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Affordable Connectivity Program Updates

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NCHBC Monthly Bulletin: March 2023 NC Healthcare Broadband Bulletin


As we’ve noted in earlier bulletins, the most important barrier to the adoption of telehealth is broadband access, and one of the most important reasons for lack of access is affordability. A key provision in the Infrastructure Investment and Jobs Act was a $14.2B set aside to fund the Affordable Connectivity Program (ACP), a program intended to address this issue. An innovative program that enables consumer choice, ACP has been very successful with over 20 million households nationwide leveraging the program. In North Carolina about 900,000 have done so.  Unfortunately, the funding is expected to run out in the next month. Efforts to extend funding have been ongoing, but at present the future of ACP is not encouraging. Without ACP we can anticipate many existing subscribers having to drop their subscriptions widening the digital divide.

Affordable Connectivity Program Background

According to the PEW Research Center, almost one quarter of U.S. adults do not subscribe to home broadband. This “broadband adoption gap” has continued even as physical broadband access has increased. Those without broadband are disproportionately members of the “covered” populations in NC’s Digital Equity Plan, those that are older, minorities, rural residents, and less educated. As a case in point, around eight percent of those with incomes of at least $75 thousand a year are without a broadband connection while over forty percent of households with incomes less that $30 thousand a year are not connected.

To address this issue, at least as an initial contribution, the Infrastructure Investment and Jobs Act authorized the Affordable Connectivity Program. The Infrastructure Investment and Jobs Act (ILJA) allocated $65 billion for broadband funding to eliminate the digital divide across the country with $14.25 billion allocated directly to ACP. The Affordable Connectivity Program (ACP) is a government assistance program that helps struggling households afford access to the internet. The ACP provides $30/mo. discounts toward internet access for eligible households and for households on Tribal lands, up to $75/mo.  Eligible households may also receive up to $100 toward the purchase of a computing device like a desktop computer, tablet, or laptop computer.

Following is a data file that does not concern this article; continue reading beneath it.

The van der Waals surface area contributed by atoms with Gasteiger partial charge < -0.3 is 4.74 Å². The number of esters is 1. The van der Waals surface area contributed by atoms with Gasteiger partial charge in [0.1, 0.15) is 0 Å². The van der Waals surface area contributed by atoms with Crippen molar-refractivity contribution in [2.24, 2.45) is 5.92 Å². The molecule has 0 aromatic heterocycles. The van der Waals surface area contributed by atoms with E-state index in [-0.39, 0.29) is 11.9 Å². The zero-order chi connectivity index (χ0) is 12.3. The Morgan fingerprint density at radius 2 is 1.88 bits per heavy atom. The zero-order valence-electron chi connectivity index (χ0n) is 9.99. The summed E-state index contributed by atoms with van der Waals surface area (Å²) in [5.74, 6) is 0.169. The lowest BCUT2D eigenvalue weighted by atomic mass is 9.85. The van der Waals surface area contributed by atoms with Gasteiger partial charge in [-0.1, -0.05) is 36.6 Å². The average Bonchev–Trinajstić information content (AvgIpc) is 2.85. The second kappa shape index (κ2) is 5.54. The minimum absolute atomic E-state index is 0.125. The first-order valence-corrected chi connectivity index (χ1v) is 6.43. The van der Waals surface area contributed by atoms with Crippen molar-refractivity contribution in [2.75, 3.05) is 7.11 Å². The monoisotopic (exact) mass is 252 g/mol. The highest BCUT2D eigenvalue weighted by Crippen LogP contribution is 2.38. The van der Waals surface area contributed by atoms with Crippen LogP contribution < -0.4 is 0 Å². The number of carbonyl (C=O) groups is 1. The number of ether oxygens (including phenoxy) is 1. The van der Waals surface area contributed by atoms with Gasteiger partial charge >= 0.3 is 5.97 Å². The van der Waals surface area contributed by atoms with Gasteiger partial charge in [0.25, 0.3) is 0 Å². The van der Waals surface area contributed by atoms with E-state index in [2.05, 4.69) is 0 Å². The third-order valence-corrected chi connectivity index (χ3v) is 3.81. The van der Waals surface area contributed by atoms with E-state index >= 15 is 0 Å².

Eligible households include those that are at or below 200% of Federal Poverty Guidelines, a member of the household received a Pell Grant during the current year, or household members participate in other federal assistance programs like the School Lunch program, SNAP, or Affordable Housing Programs.

ACP’s “direct to consumers” approach is an innovative policy design that allows consumer choice. Consumers, rather than government regulators, choose the internet service providers, the services, and the plans they want. This approach leads to enhanced consumer satisfaction, promotes competition among providers, and it encourages adoption by eligible households. As we have seen, most importantly, it addresses a real and important need.


Since its inception in 2021, the ACP has enrolled nearly 23million households nationwide and over 900,000 in North Carolina. This high adoption rate points to the need and effectiveness of the program’s design and communications strategy. It has also drained the one-time appropriation such that funding is expected to run out in the next month or so. The ACP stopped accepting new applications and enrollments on February 7, 2024. The last fully funded month of the program is April 2024. Existing ACP households enrolled before the enrollment freeze will continue to receive benefits through the final month of ACP service. Households that are de-enrolled during the wind-down period will not be able to re-apply or re-enroll in the ACP. Participating internet service providers are now sending out notices to their subscribers about the termination of ACP

At the same time, a bill to extend the ACP, known as the ACP Extension Act of 2024, has been submitted for congressional review. The bill requests $7B in funding. It has bipartisan and bicameral support. Reps Brian Fitzpatrick (R-PA) and Yvette Clarke (D-NT) are its sponsors, and the bill has 215 cosponsors. The President has also included $6B in his budget to extend the program’s funding through 2024.  Unfortunately, time is running out, and the bill is subject to the current disfunction in Congress. It appears that while efforts are continuing to secure an extension, ACP will end.


The NC Healthcare Broadband Coalition has established an affordability working group. Its initial focus has been on the extension of ACP.  To this end, it has submitted letters of support for ACP extension on behalf of several healthcare providers and birds-of-a-feather organizations. While it appears ACP may have run its course, the working group continues to work with other healthcare and broadband stakeholders to identify ways in which ACP or a similar program might sustainably support subsidies for the “covered populations” of our state. More to come.

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